Why your favourite Black Mirror episode sucks

by Jade Psihogios

Black Mirror season six has released on Netflix four years after season five. In this satirical piece, Jade reviews the top five most popular episodes and tells exactly why they are terrible. 




The National Anthem (S1 E1) 

The National Anthem is the first episode of Black Mirror and a particularly distressing one at that. Sadly, with technology progressing and older social media phenomena becoming outdated, like viral videos, it is no surprise that The National Anthem has not aged well. A scene where the government attempts to use AI technology to photoshop the Prime Minister’s face to avoid the distraught ending is stopped as the technology is considered too advanced – deeming it impossible to do. However, as deep fakes of politicians, celebrities, and everyday individuals become more commonplace, the freakishness of The National Anthem becomes more grotesque than engaging. Luckily, Black Mirror has recently adopted this new-age technology in S6 E1 Joan is Awful, but for now, this episode falls flat and out of date.   


Shut Up and Dance (S3 E3) 

For Black Mirror episodes, Shut Up and Dance is undoubtedly the most discussed of the series. It is one of the only episodes set in the contemporary world without enhanced AI technology. If anything, it makes the narrative unnervingly realistic. However, when Black Mirror has no speculative technology to serve as a plot device, as we’ve seen in earlier episodes. The story relies heavily on the ending's revelation. Without the shock factor and the unironic troll face, most viewers would forget this episode like many others. Is it truly an audience favourite? or just the one they remember the most?  

White Bear (S2 E2) 

Another Black Mirror episode based on the shock factor? It’s more likely than you think! This episode sets itself in a similar setting to Shut Up and Dance, traumatising and damaging the main protagonist with the involvement of a large corporation and the public. The primary social issue in the narrative is whether we should feel sympathy for the protagonist or if the park is a necessary wake-up call for criminals. However, such a violent fate leads the protagonist to forget the impact of her actions (actually, the actions of her partner, with her recording the victim) – it is difficult to develop sympathy for anyone involved in this torture park. I question whether it would be more applicable towards the partner in this story – or is that just too Shut Up and Dance for the series?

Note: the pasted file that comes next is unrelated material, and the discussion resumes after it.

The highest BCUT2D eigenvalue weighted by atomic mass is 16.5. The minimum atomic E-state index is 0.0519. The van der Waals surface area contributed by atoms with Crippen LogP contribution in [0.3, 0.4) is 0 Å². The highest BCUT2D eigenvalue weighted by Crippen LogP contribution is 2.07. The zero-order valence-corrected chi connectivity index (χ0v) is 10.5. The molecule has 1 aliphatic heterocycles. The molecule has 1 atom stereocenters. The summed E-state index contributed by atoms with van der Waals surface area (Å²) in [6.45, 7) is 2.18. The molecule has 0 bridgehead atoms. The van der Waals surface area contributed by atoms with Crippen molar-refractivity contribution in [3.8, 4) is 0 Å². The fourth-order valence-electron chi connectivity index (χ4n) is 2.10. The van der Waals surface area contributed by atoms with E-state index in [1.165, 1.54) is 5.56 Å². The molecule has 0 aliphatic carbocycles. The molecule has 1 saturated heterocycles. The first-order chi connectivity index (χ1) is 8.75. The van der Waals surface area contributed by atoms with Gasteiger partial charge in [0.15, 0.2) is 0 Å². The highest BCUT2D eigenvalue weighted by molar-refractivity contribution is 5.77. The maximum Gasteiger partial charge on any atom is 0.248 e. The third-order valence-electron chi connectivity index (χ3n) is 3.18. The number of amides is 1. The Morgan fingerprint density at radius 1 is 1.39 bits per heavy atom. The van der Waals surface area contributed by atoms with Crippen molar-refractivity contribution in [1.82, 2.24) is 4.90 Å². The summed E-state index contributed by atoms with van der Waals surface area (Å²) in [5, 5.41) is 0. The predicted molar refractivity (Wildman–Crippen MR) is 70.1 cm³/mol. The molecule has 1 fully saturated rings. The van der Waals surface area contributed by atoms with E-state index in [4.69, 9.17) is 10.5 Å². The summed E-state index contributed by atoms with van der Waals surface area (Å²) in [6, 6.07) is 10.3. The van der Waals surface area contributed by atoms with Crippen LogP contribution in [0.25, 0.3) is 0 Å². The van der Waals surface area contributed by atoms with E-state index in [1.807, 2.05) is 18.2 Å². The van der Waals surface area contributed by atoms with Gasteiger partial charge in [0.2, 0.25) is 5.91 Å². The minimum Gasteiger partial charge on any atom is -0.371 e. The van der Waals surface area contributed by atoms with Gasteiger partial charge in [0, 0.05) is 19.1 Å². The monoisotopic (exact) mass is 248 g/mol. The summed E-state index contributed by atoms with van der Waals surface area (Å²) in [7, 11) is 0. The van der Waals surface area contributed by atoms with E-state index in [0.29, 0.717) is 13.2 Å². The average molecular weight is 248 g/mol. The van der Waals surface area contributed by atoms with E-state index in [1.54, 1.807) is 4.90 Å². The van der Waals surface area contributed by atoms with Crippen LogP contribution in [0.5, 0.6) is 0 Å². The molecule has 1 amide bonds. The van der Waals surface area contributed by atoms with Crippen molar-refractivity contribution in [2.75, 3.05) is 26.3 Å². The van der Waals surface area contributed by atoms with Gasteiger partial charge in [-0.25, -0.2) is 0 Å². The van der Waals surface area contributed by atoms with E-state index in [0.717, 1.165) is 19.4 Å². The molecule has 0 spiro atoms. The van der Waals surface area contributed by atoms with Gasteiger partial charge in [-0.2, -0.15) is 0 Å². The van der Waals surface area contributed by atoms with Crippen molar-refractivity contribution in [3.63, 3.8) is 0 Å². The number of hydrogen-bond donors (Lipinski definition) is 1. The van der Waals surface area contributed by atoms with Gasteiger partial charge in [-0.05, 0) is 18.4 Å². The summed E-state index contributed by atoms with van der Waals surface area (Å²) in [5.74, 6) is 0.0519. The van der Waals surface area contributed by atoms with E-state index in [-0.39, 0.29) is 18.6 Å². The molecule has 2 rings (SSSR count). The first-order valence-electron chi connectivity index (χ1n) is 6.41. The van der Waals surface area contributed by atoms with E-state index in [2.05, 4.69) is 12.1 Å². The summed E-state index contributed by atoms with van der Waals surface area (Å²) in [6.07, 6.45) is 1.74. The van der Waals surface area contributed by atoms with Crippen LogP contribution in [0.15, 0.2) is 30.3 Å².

Nosedive (S3 E1) 

Despite the utopian, bright settings almost reminiscent of the new Barbie movie, Nosedive is possibly the most freakishly realistic concern of humanity and technology. Its narrative strives solely on the fears of human behaviour rather than technology; and how the attention economy can result in public shame and segregation. Despite its almost-perfect balance, this story can appear hyper-critical and distrustful of the good in humanity. Even characters who do not adhere to the social attitude, like the protagonist’s brother, are criticised. Whether it is the writers' intention for that distasteful aspect to be a reflection of the character’s universe or our universe, it still leaves a negative perspective on young people's social media consumption. 


San Junipero (S3 E4) 

Emmy-award-winning San Junipero is dramatically distinct from any other Black Mirror episode. The late 1980s setting makes it one of the first and only episodes set in the past. It’s also much more empathy-driven than many bleak, fear-driven dystopian episodes. While I agree that this episode is a brilliant stand-alone, heart-wrenching at that, those who were avid Black Mirror watchers at its release would have felt unhappy with how separated it feels from the rest of the Netflix show. Although in 2023, this episode can be compared to Demon 79 and Loch Henry in narrative style, San Junipero is still the stand-out episode for emotion-driven romance. If you are looking to watch a Black Mirror episode with its true essence of dystopia and freakish realism, this is not the episode for you. 


While there are faults in every episode of Black Mirror, the series is truly a masterpiece in constructing unique storylines and speculating about old and new technologies. As creator Charlie Brooker contends, it concerns how humans incorporate new technologies into their lives rather than fearing the future. San Junipero, Nosedive, and the most recent Demon 79 are some of my favourite episodes that stay with me months after my viewing. As our attention span decreases and our consumption of new media content grows, it is hard for a television series to stick with its audience, and Black Mirror has managed to keep its audience coming back since 2011. 


PS: My ranking of Black Mirror Season Six 

  1. Demon 79 

  2. Beyond the Sea 

  3. Loch Henry 

  4. Joan is Awful 

  5. Mazey Day 

Jade Psihogios is a 3rd year studying for a Bachelor of Media, majoring in Journalism. She consumes all forms of media, including niche Korean-pop girl group releases and Oscar-nominated feature films. You will either find her studying with ASMR no-talking in the background or trying to buy VIP concert tickets in class.

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